Editor’s Note: The following conversation contains major spoilers about “Star Wars: The Rise of Skywalker.”
Now that opening-weekend audiences have had the chance to see the final chapter in the latest “Star Wars” trilogy, “The Rise of Skywalker,” and begin debating its merits, two of CNN’s resident nerds, Brian Lowry and Frank Pallotta, had their own spoiler-filled conversation about the movie.
The film opened to mixed reviews but earned $176 million in North America its first weekend – huge by any normal standard, but below the last two films in this trilogy.
Their edited discussion follows. Both liked the movie overall, while expressing some differences regarding the details – and their feelings about the previous sequel, “The Last Jedi.” Again, those still hoping to be surprised, be forewarned.
Lowry: So as I suspected, “The Rise of Skywalker” has reversed the polarity on “The Last Jedi” in terms of the divide between critics and fans, based at least on Rottentomatoes. You actually liked both, right?
Pallotta: I did! I may be one of the only people in this galaxy who can say that he enjoyed all three films in this trilogy. Are all three films good? No, but I enjoyed how these films brought this world back for a new generation, and you couldn’t ask for better new characters than Rey, Finn, Poe and Kylo. Luke, Leia and Han were also given sendoffs that, like the series itself, were a mixed bag, but again nothing I’m really mad at. “Rise of Skywalker” brought the journeys of each character to conclusions that I enjoyed. Was I, or others, happy about how they got there? Well, that’s a different story.
Lowry: I didn’t like “The Last Jedi,” mostly because it so clearly departed from what “The Force Awakens” set up. So I did feel like this was a course correction. And I don’t really care how Palpatine came back, having him as the threat brought the whole thing full circle, which was what I felt this needed.
Pallotta: I’m also happy that Palpatine was back. But it was really weird about how he was back. Something I’ve been thinking about is that I wish this film opened with Leia’s funeral and then we find out that Luke and Leia’s power were keeping the Emperor’s Force ghost at bay. They’re both gone now so he’s back and Rey and the rest of the heroes have to finish him once and for all. That would’ve been a better explanation than Palpatine is attached to the claw machine at Chuck E. Cheese.
Speaking of the Emperor, what did you think of Granddaddy Palpatine?
Lowry: Again, I go back to the set up. “The Force Awakens,” and indeed the whole series, indicates there’s an inherited part to Force powers. Saying Rey was “nobody” just wasn’t satisfying to me, so that worked. And it still made an important point – that heredity is not necessarily destiny.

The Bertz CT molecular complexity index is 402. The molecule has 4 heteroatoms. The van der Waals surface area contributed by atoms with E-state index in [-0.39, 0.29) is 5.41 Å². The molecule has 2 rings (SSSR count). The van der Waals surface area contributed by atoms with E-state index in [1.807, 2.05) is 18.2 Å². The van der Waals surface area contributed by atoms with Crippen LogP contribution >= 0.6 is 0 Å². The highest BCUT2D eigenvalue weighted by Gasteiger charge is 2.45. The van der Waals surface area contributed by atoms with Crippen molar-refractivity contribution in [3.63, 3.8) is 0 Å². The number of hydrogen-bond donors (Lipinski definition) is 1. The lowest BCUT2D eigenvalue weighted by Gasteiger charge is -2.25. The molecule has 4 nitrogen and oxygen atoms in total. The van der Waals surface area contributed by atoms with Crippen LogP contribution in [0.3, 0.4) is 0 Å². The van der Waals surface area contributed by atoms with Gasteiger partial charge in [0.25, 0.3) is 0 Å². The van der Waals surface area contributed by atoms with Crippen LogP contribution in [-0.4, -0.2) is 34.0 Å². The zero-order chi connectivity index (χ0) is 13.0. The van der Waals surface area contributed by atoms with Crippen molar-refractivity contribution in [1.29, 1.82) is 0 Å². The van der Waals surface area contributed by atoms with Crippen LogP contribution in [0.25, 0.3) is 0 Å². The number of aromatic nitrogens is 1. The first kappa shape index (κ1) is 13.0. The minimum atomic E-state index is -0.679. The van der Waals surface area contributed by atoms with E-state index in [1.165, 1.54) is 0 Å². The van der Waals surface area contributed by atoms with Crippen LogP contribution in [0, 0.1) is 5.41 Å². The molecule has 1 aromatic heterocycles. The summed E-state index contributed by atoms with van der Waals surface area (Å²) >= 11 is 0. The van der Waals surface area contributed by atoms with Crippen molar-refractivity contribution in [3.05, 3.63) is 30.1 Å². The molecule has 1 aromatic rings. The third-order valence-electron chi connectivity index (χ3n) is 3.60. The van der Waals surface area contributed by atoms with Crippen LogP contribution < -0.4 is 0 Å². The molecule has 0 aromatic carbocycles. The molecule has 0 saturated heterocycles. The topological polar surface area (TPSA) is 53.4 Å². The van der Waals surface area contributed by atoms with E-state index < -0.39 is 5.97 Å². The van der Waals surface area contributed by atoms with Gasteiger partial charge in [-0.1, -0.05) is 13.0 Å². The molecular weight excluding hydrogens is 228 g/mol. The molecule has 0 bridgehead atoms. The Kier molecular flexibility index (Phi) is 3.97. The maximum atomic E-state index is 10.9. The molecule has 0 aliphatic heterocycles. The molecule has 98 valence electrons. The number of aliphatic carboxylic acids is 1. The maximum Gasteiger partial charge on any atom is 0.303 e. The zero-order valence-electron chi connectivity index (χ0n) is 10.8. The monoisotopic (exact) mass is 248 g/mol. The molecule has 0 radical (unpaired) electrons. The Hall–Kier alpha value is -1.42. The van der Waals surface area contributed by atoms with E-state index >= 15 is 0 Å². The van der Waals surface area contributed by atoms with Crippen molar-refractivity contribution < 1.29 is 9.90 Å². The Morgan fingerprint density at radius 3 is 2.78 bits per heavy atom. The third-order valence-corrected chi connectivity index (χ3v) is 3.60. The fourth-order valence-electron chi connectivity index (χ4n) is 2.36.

In other words, whatever your origins, you can choose what you want to be.
Pallotta: I see what you’re saying, but I think it was (no pun intended) an unforced error. The movie works exactly the same if she stays nobody, which makes a lot of sense considering that she so badly wanted to have a destiny. It means that anyone can have these powers, and you can still keep the whole “Heredity is not necessarily destiny” aspect, which is the meaning of “Star Wars.” She was a junk trader that became a Skywalker. It doesn’t matter where you come from, you too can become something special! But, again, I wasn’t mad at it. I just thought it was something that got forced in there.
Another thing that was forced in that shouldn’t have been was the reused footage of Leia. That was a glaring mistake.
Lowry: In hindsight, I think Lucasfilm would have been smarter to entrust the whole thing to a single director, as opposed to trying to accommodate different visions in a single story. It opens up all this “choose sides” aspect.
And I completely agree about Leia. While I appreciate what they wanted to do, it would have allowed them to make her a much more significant part of the story if they weren’t shackled by what was available on the cutting-room floor.
Pallotta: Yeah, Carrie Fisher has a beautiful goodbye in “Last Jedi” and in this it felt like Livia Soprano. The other legacy actors were given better farewells, especially Ford, which was a pleasant surprise.
Lowry: Did you buy Ben’s redemption? I didn’t think I would after “Jedi,” but I think they sold it.
Pallotta: I did because of that scene between Ford and Adam Driver. Ford might be the only actor that can stand next to Driver and make him feel like a lost child. When Ben says, “Dad…” and Han cuts him off with the iconic “I know” before he said “I love you,” it not only repaired the hurt I felt seeing Han die in “Force Awakens” but repaired the scars in them both. I was sold.
I wasn’t sold on that kiss between him and Rey at the end, however! Yikes! That was a bit too fan fiction for me, but hey, this is a Disney movie after all so I guess it needed at least one True Love’s Kiss.
Lowry: It’s only OK because he died. So, looking ahead, where does the franchise go from here? Time for a break, and let Baby Yoda carry the load for a while?
Pallotta: Yeah, a three-year hiatus is more than welcome. I think Disney+ will be the perfect place for this brand for the time being. “The Mandalorian” works because it’s fun and low stakes. The galaxy and family histories aren’t really on the line. It’s just a guy in a helmet and cute baby going on adventures. That’s a welcome change of pace. When the next film returns in 2022, I wouldn’t be surprised if the creator of the series, Jon Favreau, is the one helming it.
Lowry: That’s not a bad idea. From your lips to Yoda’s ears.
Pallotta: Either way, the Force and Baby Yoda plush dolls will be with us, always.